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Editorial: Ford not only one with a mandate

On his first day in office, Mayor Rob Ford couldn’t have been more clear on the future of Toronto’s planned light rail network. “Transit City is over,” he told reporters Wednesday. “We will not build any more rail tracks down the middle of our streets.”

TTC officials have been instructed by Ford to report on building subways instead of Transit City’s light rail scheme. And the first task of TTC’s new governing board, to be appointed by city council next week, will be “to formally stop spending on a project we do not need anymore,” Ford said. He noted that he was elected with a strong mandate to make such changes.

Not so fast, Mr. Mayor. Each of Toronto’s 44 city councillors were also elected, and many of them campaigned on platforms to save Transit City, a legacy of David Miller’s mayoralty. They have a different mandate and deserve a chance to vote on cancellation of Transit City, which could involve huge costs to the city and set back the development of public transit for a decade.

Metrolinx has a mandate, too. It’s the provincial agency in charge of planning transportation across the Greater Toronto Area, including the proposed light rail lines in Toronto. Metrolinx believes that is the most cost-effective way to expand transit in the city.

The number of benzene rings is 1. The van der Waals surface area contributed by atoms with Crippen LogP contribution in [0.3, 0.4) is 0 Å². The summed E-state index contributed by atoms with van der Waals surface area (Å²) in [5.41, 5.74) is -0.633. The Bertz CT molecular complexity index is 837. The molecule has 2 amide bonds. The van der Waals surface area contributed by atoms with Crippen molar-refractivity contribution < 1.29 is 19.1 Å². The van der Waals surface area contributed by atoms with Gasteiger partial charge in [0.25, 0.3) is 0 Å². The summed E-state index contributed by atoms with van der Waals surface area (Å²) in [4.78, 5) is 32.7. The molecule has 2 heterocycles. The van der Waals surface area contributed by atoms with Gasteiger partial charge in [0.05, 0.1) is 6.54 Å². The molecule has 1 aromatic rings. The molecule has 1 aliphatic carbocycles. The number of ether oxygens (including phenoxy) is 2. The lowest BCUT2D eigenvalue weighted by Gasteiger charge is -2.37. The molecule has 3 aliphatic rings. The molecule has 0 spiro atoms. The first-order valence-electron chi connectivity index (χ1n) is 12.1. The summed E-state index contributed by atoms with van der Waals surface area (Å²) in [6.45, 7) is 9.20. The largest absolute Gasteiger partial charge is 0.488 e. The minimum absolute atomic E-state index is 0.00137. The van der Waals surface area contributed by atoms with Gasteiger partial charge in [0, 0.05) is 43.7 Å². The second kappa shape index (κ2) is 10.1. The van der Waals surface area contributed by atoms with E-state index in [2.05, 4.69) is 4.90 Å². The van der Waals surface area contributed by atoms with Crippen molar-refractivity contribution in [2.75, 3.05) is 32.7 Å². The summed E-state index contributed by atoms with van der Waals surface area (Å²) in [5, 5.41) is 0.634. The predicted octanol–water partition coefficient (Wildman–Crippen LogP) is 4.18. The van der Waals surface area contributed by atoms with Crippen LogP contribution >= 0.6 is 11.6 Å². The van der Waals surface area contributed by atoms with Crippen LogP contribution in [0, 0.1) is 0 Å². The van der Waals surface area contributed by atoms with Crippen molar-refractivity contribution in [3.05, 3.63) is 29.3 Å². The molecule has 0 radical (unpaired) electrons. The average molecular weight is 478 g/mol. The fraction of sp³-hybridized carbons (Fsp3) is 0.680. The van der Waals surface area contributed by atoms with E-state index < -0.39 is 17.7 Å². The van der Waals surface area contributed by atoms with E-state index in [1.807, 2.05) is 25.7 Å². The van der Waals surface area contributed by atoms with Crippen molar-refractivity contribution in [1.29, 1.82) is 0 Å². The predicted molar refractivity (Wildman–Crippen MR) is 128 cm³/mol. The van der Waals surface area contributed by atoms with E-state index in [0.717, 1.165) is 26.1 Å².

Finally, Premier Dalton McGuinty has a huge say in what happens next since the province is covering almost the entire $8.15 billion cost of Transit City. It has already spent $130 million, and contracts worth than $1 billion have been signed. In essence, Ford wants to redirect the spending of another government’s money to suit his aims.

The mayor misguidedly considers light rail lines — along with bike lane expansion and Toronto’s $60 vehicle registration tax — as part of an ideological “war against the car.” And he’s determined to stop it.

But several city councillors appear equally determined to save Transit City. Ford “can’t just waltz in and declare an end” to light rail, Councillor Janet Davis said, after the mayor’s announcement. “This is a democratically elected government and we all are here to represent the interests of our communities. It’s not a government run by one person.”

The “war on the car” may have ended, as Ford suggests, but the war over Transit City has likely just begun.




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